Post on 08-Sep-2018




0 download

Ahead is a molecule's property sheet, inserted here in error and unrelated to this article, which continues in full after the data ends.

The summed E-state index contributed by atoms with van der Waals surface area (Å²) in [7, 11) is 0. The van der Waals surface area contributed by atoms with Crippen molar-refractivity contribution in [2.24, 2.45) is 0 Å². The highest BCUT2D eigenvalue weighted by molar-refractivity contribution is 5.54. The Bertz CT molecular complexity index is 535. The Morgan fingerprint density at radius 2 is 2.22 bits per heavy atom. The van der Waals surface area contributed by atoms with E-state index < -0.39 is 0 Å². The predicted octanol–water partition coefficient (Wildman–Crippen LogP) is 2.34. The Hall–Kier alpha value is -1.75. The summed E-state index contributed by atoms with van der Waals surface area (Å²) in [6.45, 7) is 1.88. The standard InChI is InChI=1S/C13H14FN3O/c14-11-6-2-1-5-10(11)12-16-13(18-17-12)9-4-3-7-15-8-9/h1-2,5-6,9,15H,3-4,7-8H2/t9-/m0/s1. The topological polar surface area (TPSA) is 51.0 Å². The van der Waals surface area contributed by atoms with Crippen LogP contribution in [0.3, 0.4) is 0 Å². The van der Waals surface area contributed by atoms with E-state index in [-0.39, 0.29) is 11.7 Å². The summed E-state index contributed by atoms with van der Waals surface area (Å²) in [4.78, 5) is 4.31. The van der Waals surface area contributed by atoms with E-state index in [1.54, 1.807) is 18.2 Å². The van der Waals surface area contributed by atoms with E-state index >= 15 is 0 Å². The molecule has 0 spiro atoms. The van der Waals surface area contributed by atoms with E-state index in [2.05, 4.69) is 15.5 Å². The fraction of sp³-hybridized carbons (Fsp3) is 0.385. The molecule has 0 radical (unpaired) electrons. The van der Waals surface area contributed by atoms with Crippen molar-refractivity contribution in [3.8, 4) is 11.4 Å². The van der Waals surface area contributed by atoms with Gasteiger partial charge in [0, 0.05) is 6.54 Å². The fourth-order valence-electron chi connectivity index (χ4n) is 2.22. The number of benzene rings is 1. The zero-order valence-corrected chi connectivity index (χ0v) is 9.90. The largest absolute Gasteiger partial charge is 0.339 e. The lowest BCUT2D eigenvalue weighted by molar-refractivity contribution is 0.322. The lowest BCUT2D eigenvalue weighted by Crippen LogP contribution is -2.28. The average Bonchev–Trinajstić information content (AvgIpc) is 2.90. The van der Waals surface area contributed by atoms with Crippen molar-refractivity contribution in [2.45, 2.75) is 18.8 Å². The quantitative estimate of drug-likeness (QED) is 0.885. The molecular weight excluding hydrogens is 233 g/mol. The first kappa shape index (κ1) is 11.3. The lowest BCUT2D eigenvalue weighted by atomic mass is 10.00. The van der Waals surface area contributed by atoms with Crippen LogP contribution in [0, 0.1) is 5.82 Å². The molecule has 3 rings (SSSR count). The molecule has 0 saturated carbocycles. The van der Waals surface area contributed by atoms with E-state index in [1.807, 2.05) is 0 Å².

Embed Size (px)